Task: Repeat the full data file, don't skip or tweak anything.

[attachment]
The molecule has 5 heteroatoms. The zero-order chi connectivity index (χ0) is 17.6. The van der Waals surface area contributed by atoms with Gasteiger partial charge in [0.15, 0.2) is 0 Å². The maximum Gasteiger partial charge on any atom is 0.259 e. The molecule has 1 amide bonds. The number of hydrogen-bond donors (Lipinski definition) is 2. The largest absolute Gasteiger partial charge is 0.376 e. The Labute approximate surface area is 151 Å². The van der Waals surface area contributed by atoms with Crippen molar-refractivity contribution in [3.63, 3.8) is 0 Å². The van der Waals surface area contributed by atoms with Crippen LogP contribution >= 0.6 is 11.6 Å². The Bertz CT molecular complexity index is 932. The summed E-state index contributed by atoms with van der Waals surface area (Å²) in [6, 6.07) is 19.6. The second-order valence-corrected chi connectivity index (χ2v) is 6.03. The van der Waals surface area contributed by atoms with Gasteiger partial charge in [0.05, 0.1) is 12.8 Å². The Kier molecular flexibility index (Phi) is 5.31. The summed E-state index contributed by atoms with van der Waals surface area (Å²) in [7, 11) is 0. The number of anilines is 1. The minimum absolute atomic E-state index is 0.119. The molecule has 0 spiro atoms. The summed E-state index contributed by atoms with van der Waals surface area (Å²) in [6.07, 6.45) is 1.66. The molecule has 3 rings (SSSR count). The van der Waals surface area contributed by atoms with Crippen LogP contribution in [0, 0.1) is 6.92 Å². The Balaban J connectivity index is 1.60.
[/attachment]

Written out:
The molecule has 5 heteroatoms. The zero-order chi connectivity index (χ0) is 17.6. The van der Waals surface area contributed by atoms with Gasteiger partial charge in [0.15, 0.2) is 0 Å². The maximum Gasteiger partial charge on any atom is 0.259 e. The molecule has 1 amide bonds. The number of hydrogen-bond donors (Lipinski definition) is 2. The largest absolute Gasteiger partial charge is 0.376 e. The Labute approximate surface area is 151 Å². The van der Waals surface area contributed by atoms with Crippen molar-refractivity contribution in [3.63, 3.8) is 0 Å². The van der Waals surface area contributed by atoms with Crippen LogP contribution >= 0.6 is 11.6 Å². The Bertz CT molecular complexity index is 932. The summed E-state index contributed by atoms with van der Waals surface area (Å²) in [6, 6.07) is 19.6. The second-order valence-corrected chi connectivity index (χ2v) is 6.03. The van der Waals surface area contributed by atoms with Gasteiger partial charge in [0.05, 0.1) is 12.8 Å². The Kier molecular flexibility index (Phi) is 5.31. The summed E-state index contributed by atoms with van der Waals surface area (Å²) in [7, 11) is 0. The number of anilines is 1. The minimum absolute atomic E-state index is 0.119. The molecule has 0 spiro atoms. The summed E-state index contributed by atoms with van der Waals surface area (Å²) in [6.07, 6.45) is 1.66. The molecule has 3 rings (SSSR count). The van der Waals surface area contributed by atoms with Crippen LogP contribution in [0, 0.1) is 6.92 Å². The Balaban J connectivity index is 1.60.